â€œIn 1993 we had a war with the PKK, supported by the Turkish government.â€ Despite looking in the Kandil mountains for the PKK, â€œwe donâ€™t do anythingâ€”lost a lot of peshmerga in Iraqi Kurdistan.â€
â€œTomorrow the PKK goes to a different placeâ€”canâ€™t find him.â€
Another perspective is that of Iraqi bystanders, who seem universally startled and outraged by the Turkish attack. This is summed up in the words of Kamal Yaldo, who describes himself as an Iraqi activist. â€œWhen the Turkish military crossed the border, it was a violation of the mutual interests of both countries. Everyone is seeing whatâ€™s happening in Iraq now, now on top of this an intervention, an invasion from a foreign militaryâ€”I mean how much Iraq can take? How much?â€
Mr. Yaldo is a Chaldean, born in Baghdad but who has lived in the United States for long enough that only a moderate echo of his original accent lingers in his voice. He explains, â€œThere are 150,000 to 180,000 Chaldeans in the metro Detroit area.â€ This small community is perhaps equal to the number of Chaldeans left in Iraq, as he explains that perhaps half of the original 800,000 Iraqi Chaldeans left Iraq as refugees in the wake of the war and the following instabilityâ€”during which they and other non-Muslims are often targeted by extremists.
He explains that there is from Iraq also â€œa small Arabic community living mostly in Dearbornâ€”they are mostly Shiâ€™a, conservatively 15,000 to 20,000.â€
Also hailing from Baghdad is Michigander Nabil Roumayahâ€”he is the president of the Iraqi Democratic Union. He explains in impassioned terms that the conflict â€œwill lead to further destabilization of the region and Iraq and the whole area. Whatâ€™s happening, it should be resolved by political meansâ€”military solutions as we have seen do not produce results, only short-term results.â€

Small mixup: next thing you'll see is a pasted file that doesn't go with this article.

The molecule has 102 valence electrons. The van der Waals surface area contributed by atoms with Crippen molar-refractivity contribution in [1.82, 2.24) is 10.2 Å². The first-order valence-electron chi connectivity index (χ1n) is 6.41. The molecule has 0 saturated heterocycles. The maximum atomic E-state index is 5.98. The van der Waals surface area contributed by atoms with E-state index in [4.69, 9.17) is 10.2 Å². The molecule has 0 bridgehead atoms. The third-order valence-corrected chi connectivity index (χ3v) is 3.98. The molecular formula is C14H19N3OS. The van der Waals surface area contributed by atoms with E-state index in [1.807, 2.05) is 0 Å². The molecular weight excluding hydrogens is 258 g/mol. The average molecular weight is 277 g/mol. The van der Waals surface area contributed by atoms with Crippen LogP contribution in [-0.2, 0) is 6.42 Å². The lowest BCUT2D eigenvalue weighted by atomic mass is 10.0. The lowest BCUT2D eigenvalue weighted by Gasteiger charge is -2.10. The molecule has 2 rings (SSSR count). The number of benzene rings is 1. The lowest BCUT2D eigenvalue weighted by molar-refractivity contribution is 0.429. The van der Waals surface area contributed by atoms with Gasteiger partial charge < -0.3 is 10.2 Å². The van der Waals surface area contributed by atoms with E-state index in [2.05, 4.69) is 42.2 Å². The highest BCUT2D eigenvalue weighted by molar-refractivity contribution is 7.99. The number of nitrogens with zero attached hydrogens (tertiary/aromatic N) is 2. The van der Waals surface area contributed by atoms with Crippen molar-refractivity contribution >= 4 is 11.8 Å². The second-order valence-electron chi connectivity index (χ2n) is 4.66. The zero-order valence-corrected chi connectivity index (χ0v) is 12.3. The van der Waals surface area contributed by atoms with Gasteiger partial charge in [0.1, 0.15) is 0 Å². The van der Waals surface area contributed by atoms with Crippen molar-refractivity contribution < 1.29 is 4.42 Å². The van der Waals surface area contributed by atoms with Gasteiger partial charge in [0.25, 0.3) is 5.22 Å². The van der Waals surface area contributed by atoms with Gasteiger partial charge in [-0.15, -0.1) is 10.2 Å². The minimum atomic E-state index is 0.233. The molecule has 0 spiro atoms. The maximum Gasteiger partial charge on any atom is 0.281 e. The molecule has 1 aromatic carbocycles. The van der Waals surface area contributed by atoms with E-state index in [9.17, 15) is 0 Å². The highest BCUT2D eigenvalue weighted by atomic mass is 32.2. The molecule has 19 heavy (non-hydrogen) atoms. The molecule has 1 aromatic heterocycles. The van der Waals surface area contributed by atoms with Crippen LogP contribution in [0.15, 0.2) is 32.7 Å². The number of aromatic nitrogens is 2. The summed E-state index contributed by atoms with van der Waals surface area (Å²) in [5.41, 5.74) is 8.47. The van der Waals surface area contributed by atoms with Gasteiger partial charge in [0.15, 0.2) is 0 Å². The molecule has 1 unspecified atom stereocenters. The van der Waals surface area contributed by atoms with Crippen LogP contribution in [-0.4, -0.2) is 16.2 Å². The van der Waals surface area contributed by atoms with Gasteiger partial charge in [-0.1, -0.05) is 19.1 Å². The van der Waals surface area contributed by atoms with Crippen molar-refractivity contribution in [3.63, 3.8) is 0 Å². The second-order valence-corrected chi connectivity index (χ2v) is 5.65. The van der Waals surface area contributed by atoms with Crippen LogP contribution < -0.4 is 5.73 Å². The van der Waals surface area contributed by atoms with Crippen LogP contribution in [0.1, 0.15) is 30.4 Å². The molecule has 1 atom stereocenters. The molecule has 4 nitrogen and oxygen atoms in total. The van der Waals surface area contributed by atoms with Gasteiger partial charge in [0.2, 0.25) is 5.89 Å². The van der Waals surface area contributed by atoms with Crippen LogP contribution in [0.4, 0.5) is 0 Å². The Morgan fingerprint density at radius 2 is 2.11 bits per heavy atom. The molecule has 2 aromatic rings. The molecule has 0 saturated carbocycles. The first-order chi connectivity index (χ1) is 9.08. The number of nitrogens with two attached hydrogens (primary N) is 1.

Says Mr. Roumayah, â€œThere is a genuine problem for Kurds in Turkey. They are discriminated againstâ€”this has to be solved politically. The problem of a Kurdish minority in four countriesâ€”has to be solved politicallyâ€¦ Nobody is asking for a state, but they need an economy, like everyone else in the world.â€
The ghost of reconciliation is the silver lining in this cloud of war. Says Mr. Gaff, â€œWe donâ€™t like to fix the problem by the gun. We donâ€™t like the gunâ€”donâ€™t like to shoot, donâ€™t like to kill anyone. We donâ€™t have any problem with the PKK, but donâ€™t support them in that.â€
â€œWe want good relations with the Turkey government, they help us after 1991,â€ explains Mr. Gaff, referring to Turkish government support for the Iraqi Kurds who suffered reprisal attacks from Saddam Hussein after the Gulf War.
Gaffâ€™s sincere appreciation of the support from Turkey for Iraqi Kurds is a reflection of Turkish feelings of support for the Kurds. â€œIn the economic trade sense,â€ explains Mr. Yildiz, â€œTurkey is the primary counterpart of the recovery process in the north of the country. Most of the commodies transported there are from us. Turkish businessmen are quite active in the region in rebuilding that area. Any kind of instability in the region or in Iraq will not be in the interests of Turkeyâ€”it is fair to say that the presence of a terrorist organization in the north is a key element of instability.â€
All of the voices of Iraq seem to resonate on one point, the desire for a quick end to the fighting. Fatih Yildiz, speaking for the Turkish Embassy in Washington, explained that â€œAs soon as the planned objectives of the operation is achieved, our troops will be leaving northern Iraq.â€
Mr. Gaff echoes in a few well-chosen words the underlying fear of all of the othersâ€”â€œThatâ€™s the point, we are scared, donâ€™t want these people [the Turkish military] to stay a long time. We are scared they may pass these people [the PKK] and attack the villages.â€